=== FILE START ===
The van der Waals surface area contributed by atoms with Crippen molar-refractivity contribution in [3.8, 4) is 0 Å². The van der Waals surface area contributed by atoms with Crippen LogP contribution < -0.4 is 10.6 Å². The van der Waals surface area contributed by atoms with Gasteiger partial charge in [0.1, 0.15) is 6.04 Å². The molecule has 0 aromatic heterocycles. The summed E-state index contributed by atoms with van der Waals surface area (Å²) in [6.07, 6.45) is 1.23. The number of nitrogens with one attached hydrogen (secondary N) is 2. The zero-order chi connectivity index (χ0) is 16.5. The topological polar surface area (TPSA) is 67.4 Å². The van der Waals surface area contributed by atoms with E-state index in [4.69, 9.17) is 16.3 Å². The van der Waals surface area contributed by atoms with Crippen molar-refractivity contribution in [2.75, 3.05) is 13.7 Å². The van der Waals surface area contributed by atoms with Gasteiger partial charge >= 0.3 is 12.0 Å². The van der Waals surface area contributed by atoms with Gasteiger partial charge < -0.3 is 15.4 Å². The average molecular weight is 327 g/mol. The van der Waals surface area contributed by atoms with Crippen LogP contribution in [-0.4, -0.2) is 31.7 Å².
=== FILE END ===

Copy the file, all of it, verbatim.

The van der Waals surface area contributed by atoms with Crippen molar-refractivity contribution in [3.8, 4) is 0 Å². The van der Waals surface area contributed by atoms with Crippen LogP contribution < -0.4 is 10.6 Å². The van der Waals surface area contributed by atoms with Gasteiger partial charge in [0.1, 0.15) is 6.04 Å². The molecule has 0 aromatic heterocycles. The summed E-state index contributed by atoms with van der Waals surface area (Å²) in [6.07, 6.45) is 1.23. The number of nitrogens with one attached hydrogen (secondary N) is 2. The zero-order chi connectivity index (χ0) is 16.5. The topological polar surface area (TPSA) is 67.4 Å². The van der Waals surface area contributed by atoms with E-state index in [4.69, 9.17) is 16.3 Å². The van der Waals surface area contributed by atoms with Crippen molar-refractivity contribution in [2.75, 3.05) is 13.7 Å². The van der Waals surface area contributed by atoms with Gasteiger partial charge >= 0.3 is 12.0 Å². The van der Waals surface area contributed by atoms with Gasteiger partial charge < -0.3 is 15.4 Å². The average molecular weight is 327 g/mol. The van der Waals surface area contributed by atoms with Crippen LogP contribution in [-0.4, -0.2) is 31.7 Å².